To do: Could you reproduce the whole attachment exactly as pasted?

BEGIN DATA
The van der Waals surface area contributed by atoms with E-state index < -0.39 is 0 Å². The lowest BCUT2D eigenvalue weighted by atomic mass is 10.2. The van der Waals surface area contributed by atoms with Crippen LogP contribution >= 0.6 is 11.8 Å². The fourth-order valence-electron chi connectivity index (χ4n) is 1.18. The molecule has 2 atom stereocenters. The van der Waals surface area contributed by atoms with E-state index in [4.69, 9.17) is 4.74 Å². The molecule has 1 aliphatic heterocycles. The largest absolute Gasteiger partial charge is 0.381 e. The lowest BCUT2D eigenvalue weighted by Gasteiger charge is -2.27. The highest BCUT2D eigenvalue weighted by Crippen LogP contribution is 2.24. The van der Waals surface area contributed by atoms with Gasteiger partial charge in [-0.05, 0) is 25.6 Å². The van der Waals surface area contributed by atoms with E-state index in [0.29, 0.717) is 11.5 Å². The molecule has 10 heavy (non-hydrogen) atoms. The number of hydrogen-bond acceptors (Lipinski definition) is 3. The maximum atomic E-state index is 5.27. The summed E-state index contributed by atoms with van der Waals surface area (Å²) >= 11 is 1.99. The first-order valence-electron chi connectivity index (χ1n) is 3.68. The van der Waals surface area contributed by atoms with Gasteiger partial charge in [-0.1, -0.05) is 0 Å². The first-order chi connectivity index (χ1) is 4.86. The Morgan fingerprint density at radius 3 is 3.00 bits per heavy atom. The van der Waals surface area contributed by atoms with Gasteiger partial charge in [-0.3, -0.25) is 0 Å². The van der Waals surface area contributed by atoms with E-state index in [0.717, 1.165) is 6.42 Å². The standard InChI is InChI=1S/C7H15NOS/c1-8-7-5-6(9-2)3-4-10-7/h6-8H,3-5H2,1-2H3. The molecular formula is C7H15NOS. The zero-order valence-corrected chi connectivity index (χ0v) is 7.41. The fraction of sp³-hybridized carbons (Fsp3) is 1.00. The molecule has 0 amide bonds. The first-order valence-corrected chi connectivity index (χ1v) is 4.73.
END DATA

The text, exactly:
The van der Waals surface area contributed by atoms with E-state index < -0.39 is 0 Å². The lowest BCUT2D eigenvalue weighted by atomic mass is 10.2. The van der Waals surface area contributed by atoms with Crippen LogP contribution >= 0.6 is 11.8 Å². The fourth-order valence-electron chi connectivity index (χ4n) is 1.18. The molecule has 2 atom stereocenters. The van der Waals surface area contributed by atoms with E-state index in [4.69, 9.17) is 4.74 Å². The molecule has 1 aliphatic heterocycles. The largest absolute Gasteiger partial charge is 0.381 e. The lowest BCUT2D eigenvalue weighted by Gasteiger charge is -2.27. The highest BCUT2D eigenvalue weighted by Crippen LogP contribution is 2.24. The van der Waals surface area contributed by atoms with Gasteiger partial charge in [-0.05, 0) is 25.6 Å². The van der Waals surface area contributed by atoms with E-state index in [0.29, 0.717) is 11.5 Å². The molecule has 10 heavy (non-hydrogen) atoms. The number of hydrogen-bond acceptors (Lipinski definition) is 3. The maximum atomic E-state index is 5.27. The summed E-state index contributed by atoms with van der Waals surface area (Å²) >= 11 is 1.99. The first-order valence-electron chi connectivity index (χ1n) is 3.68. The van der Waals surface area contributed by atoms with Gasteiger partial charge in [-0.1, -0.05) is 0 Å². The first-order chi connectivity index (χ1) is 4.86. The Morgan fingerprint density at radius 3 is 3.00 bits per heavy atom. The van der Waals surface area contributed by atoms with Gasteiger partial charge in [-0.3, -0.25) is 0 Å². The van der Waals surface area contributed by atoms with E-state index in [0.717, 1.165) is 6.42 Å². The standard InChI is InChI=1S/C7H15NOS/c1-8-7-5-6(9-2)3-4-10-7/h6-8H,3-5H2,1-2H3. The molecular formula is C7H15NOS. The zero-order valence-corrected chi connectivity index (χ0v) is 7.41. The fraction of sp³-hybridized carbons (Fsp3) is 1.00. The molecule has 0 amide bonds. The first-order valence-corrected chi connectivity index (χ1v) is 4.73.